Everything You Need to Know About Edamame
If you've ever questioned edamame, you can stop now. Our expert team of dietitians and chefs have worked together to answer all of your questions and provide you with the best ways to enjoy edamame!
In the health world, new trends and products are constantly arising and trying to make their big debut. Some are more successful than others and rise to the top. Edamame is one of those that deserves time in the spotlight related to its nutritional value and benefits.
What Is Edamame?
Edamame comes from a Japanese origin and literally means "stem bean." It can be pictured as a peapod, although the little beans inside the green pod are actually young soybeans that are harvested before they have the opportunity to harden. Edamame is often found in the cuisines of Japan, China, Hawaii, and Korea. Edamame has rising popularity in the fresh produce sections of health stores and in the frozen aisle of other vendors.
The nutritional values below are based on the edible portion (the soybeans) and adapted from the United States Department of Agriculture's (USDA) National Nutrient Database..
To further analyze the identified nutritional values listed above, the grams of protein and fiber are truly notable. The average person needs between 50 to 60 grams of protein per day and 25 to 38 grams of fiber. Just one cup can provide, on average, approximately 33% of daily protein needs and 26% of daily fiber needs! Edamame is also an excellent source of vitamin K and manganese, providing more than 20% of daily needs. Additionally, edamame provides greater than 10% of the recommended daily intakes of magnesium, potassium, copper, iron, and folate.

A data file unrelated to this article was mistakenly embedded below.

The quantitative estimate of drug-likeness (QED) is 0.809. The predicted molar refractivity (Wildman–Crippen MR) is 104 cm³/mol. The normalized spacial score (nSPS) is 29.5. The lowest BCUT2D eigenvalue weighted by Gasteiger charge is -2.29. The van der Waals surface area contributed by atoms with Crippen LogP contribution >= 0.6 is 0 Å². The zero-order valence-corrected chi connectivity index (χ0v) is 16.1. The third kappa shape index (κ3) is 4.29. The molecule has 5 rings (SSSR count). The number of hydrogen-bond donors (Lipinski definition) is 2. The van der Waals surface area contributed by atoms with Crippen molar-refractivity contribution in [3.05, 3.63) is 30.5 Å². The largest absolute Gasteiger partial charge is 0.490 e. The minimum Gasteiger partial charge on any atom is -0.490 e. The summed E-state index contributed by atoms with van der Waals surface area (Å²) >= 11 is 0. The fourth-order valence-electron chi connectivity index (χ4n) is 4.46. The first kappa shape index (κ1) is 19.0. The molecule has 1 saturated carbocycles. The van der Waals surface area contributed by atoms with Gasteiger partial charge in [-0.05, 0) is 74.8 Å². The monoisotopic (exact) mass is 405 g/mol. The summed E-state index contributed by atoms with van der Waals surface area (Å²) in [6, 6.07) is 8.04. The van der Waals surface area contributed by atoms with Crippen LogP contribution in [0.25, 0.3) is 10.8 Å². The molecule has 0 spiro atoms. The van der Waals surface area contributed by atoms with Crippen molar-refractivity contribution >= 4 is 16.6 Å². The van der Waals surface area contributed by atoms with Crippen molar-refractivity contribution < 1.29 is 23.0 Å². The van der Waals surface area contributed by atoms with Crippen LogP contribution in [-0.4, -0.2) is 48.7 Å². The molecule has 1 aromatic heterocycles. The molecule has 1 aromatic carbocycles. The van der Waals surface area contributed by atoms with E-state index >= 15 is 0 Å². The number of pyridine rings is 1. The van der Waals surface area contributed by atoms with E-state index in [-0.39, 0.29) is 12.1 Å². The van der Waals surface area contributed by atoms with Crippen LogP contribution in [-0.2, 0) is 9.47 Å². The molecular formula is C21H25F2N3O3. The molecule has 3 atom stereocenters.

Profoundly, edamame is a complete protein like meat and dairy products. A complete protein provides all essential amino acids that must be included in the diet, as the body cannot produce them itself. Although not persuading to a vegetarian or vegan lifestyle, those who follow a plant-based diet are shown to have lower body mass indexes (BMIs). Simply reducing animal products and replacing with plant proteins may reduce weight and weight gain along with its comorbidities of cardiovascular disease and type 2 diabetes.
Additionally, isoflavones (a class of phytoestrogens found in soy) contain antioxidant properties. Studies suggest that moderate consumption of soy may reduce the risk of breast, colon, and prostate cancers. Further evidence suggests women who incorporate soy products into their diet decreased the risk of breast cancer recurrence. Isoflavones also decrease bone loss and increase bone mineral density during menopause. Controversially, recent concerns suggested soy had a negative affect on male testosterone and fertility in both males and females. Currently, there is no sound evidence to avoid soy products, as its intake proves positive health associations.
How to Eat and Recipes
So with all the compelling information regarding its health benefits, you maybe thinking, "But how can I implement edamame into my diet?"
The answer is simple. The edamame pods can be boiled in water, steamed, or microwaved. Once cooked, sprinkle with a little sea salt and eat the soybeans straight from the pods. With its mild flavor, edamame can be incorporated in a wide variety of dishes - thrown into soups, salads, and casseroles. Edamame can also replace chickpeas in hummus for added protein.
Be sure to check out bistroMD's edamole recipe, that provides a unique and flavorful twist on traditional guacamole. Swapping out avocados with edamame reduces the fat content while creating a light, protein-packed version. The edamole is also bursting with fiber. You don't want to miss out on this tasty guac alternative!